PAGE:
Review: Mansions of Madness

Posted by James (admin) on March 22nd, 2011

For some time, I’ve wanted Fantasy Flight to do more Arkham Horror but not just expanding the already huge game.  So, the announcement of Mansions of Madness was great news.  If you’ve played ‘Betrayal at House on the Hill’ then think of ‘Mansions of Madness’ as ‘Betrayal at Arkham Horror on the Hill’ – which isn’t a bad thing at all.

Mansions of Madness pits one player (the Keeper) against up to 4 other players who are investigating strange goings on at the mansion (crypt, chapel, etc.)  The board is made up of room pieces whose layout is determined by the story (defined in the rules) that is being played.  The players don’t know the reason behind the weird happenings and it’s their job to uncover enough clues so that they understand how to defeat the evil that is at work.  The Keeper plays the role of the evil side – causing weird happenings, controlling the monsters, etc. – and their goal is to defeat the investigators.

Each investigator has a character with various statistics and equipment which they use to explore the house, defeat puzzles and battle monsters. Investigators also have a health score (if it reaches zero they die) and a sanity score (if it reaches zero they go mad but aren’t out of the game – instead, they’re more likely to do bad things).

A player’s turn consists moving up to 2 spaces and taking an action.  The most common action is to explore a room which means they get to see the face down cards in that room which could be equipment and/or clues but they can also be locks which require the player to solve a puzzle or find the right item to access them.

Each turn, the Keeper gains threat tokens (based on the number of players) which they can spend on their abilities (determined by the story being played) which they can use to summon monsters, set fire to things, cause bad events, etc.   The Keeper also gains mythos cards which cause nasty things to happen to investigators during their turn – such as finding their weapon has run out of ammo, being plunged into darkness, or being freaked out by a spooky noise.  Most mythos cards cost threat tokens to play too.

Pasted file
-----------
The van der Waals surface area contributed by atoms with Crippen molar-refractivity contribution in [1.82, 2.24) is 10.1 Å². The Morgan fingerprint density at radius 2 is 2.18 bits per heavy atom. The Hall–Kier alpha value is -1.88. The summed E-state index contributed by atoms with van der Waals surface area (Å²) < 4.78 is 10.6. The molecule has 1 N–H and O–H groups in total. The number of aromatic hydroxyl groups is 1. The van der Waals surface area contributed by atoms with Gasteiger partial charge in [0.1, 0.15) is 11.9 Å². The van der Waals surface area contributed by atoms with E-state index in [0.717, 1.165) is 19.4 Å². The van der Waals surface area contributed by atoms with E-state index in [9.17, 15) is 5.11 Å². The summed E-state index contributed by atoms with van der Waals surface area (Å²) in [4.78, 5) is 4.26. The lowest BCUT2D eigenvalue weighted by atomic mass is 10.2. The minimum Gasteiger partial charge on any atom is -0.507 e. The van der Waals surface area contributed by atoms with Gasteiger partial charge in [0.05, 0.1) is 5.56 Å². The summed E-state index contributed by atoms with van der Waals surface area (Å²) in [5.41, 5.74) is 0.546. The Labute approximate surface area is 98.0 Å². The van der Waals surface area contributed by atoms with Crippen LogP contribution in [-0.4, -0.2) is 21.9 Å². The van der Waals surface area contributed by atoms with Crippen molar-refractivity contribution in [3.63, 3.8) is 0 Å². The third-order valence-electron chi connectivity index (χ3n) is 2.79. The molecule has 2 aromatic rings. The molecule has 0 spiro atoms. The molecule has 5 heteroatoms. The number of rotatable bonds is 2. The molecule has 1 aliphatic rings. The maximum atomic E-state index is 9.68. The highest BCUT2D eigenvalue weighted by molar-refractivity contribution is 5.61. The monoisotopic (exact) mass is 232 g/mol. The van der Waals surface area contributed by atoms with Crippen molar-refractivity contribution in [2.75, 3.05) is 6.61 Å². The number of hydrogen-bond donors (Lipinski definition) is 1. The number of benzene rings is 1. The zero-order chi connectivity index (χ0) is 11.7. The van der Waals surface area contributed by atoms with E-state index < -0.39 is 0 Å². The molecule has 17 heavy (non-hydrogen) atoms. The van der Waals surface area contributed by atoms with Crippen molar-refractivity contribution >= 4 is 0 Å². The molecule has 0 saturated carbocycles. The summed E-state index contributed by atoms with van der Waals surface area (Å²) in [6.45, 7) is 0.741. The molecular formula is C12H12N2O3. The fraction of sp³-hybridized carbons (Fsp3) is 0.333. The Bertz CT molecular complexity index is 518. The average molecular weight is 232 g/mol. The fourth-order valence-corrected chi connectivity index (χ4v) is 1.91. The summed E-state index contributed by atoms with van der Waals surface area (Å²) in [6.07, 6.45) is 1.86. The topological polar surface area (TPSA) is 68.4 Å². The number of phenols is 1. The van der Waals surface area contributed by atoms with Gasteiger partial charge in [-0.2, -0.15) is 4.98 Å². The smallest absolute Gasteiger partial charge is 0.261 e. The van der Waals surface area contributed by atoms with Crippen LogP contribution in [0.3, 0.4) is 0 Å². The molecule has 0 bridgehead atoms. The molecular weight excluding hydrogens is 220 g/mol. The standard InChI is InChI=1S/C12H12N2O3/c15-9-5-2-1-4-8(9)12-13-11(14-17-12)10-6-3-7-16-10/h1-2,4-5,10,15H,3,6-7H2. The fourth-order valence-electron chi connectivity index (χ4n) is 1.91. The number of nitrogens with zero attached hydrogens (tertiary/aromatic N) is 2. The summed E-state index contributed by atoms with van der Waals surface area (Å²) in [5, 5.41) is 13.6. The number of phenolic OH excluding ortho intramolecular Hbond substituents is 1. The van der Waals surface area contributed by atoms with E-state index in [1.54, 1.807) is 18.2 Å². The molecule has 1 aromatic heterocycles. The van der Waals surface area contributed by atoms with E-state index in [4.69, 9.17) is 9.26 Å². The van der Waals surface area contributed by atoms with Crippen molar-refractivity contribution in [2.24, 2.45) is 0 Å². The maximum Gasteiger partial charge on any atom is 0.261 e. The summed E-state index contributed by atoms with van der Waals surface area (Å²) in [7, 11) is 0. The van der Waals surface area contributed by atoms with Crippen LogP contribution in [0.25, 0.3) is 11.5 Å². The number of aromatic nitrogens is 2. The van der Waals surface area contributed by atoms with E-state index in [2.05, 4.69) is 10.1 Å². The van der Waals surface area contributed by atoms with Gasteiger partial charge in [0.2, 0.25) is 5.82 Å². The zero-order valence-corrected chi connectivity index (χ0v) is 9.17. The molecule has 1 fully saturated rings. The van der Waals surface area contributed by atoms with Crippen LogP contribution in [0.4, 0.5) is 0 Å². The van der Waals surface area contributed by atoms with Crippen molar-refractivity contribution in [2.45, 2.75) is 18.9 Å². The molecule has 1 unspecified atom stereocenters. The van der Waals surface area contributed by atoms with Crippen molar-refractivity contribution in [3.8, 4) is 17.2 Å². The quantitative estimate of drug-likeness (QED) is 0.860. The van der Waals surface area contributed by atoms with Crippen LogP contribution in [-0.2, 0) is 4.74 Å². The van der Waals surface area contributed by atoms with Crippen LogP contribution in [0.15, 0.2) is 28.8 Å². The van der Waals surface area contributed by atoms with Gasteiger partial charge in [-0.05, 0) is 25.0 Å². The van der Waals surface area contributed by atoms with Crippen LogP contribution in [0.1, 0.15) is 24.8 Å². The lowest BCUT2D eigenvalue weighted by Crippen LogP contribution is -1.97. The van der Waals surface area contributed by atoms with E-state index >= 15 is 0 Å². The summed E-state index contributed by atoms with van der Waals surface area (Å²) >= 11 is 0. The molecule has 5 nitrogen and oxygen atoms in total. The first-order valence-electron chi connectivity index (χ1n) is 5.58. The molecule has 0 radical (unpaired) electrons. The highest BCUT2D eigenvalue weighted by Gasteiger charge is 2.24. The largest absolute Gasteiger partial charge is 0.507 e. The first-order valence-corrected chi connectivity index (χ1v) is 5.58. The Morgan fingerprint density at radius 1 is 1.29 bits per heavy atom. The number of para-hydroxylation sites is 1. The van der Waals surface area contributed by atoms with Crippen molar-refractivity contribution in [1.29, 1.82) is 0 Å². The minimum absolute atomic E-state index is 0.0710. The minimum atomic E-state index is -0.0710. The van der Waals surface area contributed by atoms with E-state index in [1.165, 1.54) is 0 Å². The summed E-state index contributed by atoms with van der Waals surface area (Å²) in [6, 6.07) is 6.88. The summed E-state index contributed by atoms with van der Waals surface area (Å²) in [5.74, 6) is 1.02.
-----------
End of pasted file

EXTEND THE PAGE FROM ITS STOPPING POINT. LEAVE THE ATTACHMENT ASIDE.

The Keeper can also gain trauma cards – both physical and mental – which they can play when an investigator loses health or sanity respectively.  These cause on-going problems or penalties for the investigator like a broken leg, loss of balance or a mild insanity (such as being compelled to steal items from other players).  Some of these can only be played if the targeted investigator has low enough health or sanity levels – in fact, some cards can only be played on insane (zero sanity) investigators.

Only when the objective card is revealed do the players know what they (and the Keeper) need to do to win.  The objective is revealed when all the clues have been found, or enough time has passed, or when the Keeper causes it to be revealed it.  The Keeper, however, knows what the objectives are from the start.  Over time, event cards (determined by the story) get revealed which can suddenly increase the amount of monsters, etc.



Overall, I really enjoyed my first plays of Mansions of Madness.  Physically, it looks great and the monster models really add to it.  The room tiles could be combined to create a massive variety of layouts (it would have been great when I used to play Call of Cthulhu RPG) although only 5 board layouts come with the game (more on this below).  The puzzles that must be solved to open some locks are a really nice touch rather than just using a dice roll as they are both tactile and logical.  There are 3 different physical puzzles, each requiring the player to move the pieces around until they match the solution but they have a limited number of moves each turn.

The game mechanics are what you would expect from Fantasy Flight with various tests of characters’ stats modified by equipment; however, there are some nice touches.  For example, the players are not allowed to view the stats of a creature until they have been damaged so they can’t plan too precisely beforehand – even the Keeper doesn’t know the exact stats of each creature as the same models have different abilities or stats written on their underside.  Also, players don’t know what the Keeper may throw at them next.

Combat is simple and quick as a single card (depending upon the creature attacking, or the weapon an investigator uses) describes the dice roll the investigator needs to make and the results if they succeed or fail.

During the game, the Keeper’s choices are primarily based on the abilities they are given by the story but there’ s still lots of decision-making left allowing the Keeper to feel they’re involved and playing the game, rather than just being a facilitator and the game is playing them.  Choosing how to allocate threat tokens, move monsters, and use cards mean the Keeper is truly playing against the investigators.  That said, some stories seem to be more interesting for the Keeper than others.